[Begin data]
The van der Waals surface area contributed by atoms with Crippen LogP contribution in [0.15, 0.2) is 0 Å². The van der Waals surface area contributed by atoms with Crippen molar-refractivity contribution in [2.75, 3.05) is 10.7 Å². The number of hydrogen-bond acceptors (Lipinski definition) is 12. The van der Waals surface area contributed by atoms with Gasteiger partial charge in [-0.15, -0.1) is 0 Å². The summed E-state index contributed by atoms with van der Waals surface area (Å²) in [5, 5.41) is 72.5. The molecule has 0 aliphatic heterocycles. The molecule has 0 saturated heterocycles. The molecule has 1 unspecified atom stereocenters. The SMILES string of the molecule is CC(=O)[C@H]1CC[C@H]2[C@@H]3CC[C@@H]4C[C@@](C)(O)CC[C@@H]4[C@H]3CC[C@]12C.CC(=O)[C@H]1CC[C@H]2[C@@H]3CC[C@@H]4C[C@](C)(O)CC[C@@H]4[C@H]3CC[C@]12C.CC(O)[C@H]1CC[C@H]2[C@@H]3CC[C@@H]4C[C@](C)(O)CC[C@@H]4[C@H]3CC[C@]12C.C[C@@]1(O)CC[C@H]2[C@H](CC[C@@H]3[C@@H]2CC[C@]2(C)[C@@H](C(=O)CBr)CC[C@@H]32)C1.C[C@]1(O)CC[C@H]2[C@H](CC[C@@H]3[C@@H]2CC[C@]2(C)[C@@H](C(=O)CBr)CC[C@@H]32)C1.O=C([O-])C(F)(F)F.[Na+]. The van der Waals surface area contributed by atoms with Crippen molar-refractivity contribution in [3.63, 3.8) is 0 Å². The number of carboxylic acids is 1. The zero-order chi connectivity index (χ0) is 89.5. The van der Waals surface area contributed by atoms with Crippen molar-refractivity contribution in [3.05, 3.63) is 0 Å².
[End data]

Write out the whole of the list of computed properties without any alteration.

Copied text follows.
The van der Waals surface area contributed by atoms with Crippen LogP contribution in [0.15, 0.2) is 0 Å². The van der Waals surface area contributed by atoms with Crippen molar-refractivity contribution in [2.75, 3.05) is 10.7 Å². The number of hydrogen-bond acceptors (Lipinski definition) is 12. The van der Waals surface area contributed by atoms with Gasteiger partial charge in [-0.15, -0.1) is 0 Å². The summed E-state index contributed by atoms with van der Waals surface area (Å²) in [5, 5.41) is 72.5. The molecule has 0 aliphatic heterocycles. The molecule has 0 saturated heterocycles. The molecule has 1 unspecified atom stereocenters. The SMILES string of the molecule is CC(=O)[C@H]1CC[C@H]2[C@@H]3CC[C@@H]4C[C@@](C)(O)CC[C@@H]4[C@H]3CC[C@]12C.CC(=O)[C@H]1CC[C@H]2[C@@H]3CC[C@@H]4C[C@](C)(O)CC[C@@H]4[C@H]3CC[C@]12C.CC(O)[C@H]1CC[C@H]2[C@@H]3CC[C@@H]4C[C@](C)(O)CC[C@@H]4[C@H]3CC[C@]12C.C[C@@]1(O)CC[C@H]2[C@H](CC[C@@H]3[C@@H]2CC[C@]2(C)[C@@H](C(=O)CBr)CC[C@@H]32)C1.C[C@]1(O)CC[C@H]2[C@H](CC[C@@H]3[C@@H]2CC[C@]2(C)[C@@H](C(=O)CBr)CC[C@@H]32)C1.O=C([O-])C(F)(F)F.[Na+]. The van der Waals surface area contributed by atoms with Crippen molar-refractivity contribution in [3.63, 3.8) is 0 Å². The number of carboxylic acids is 1. The zero-order chi connectivity index (χ0) is 89.5. The van der Waals surface area contributed by atoms with Crippen molar-refractivity contribution in [3.05, 3.63) is 0 Å².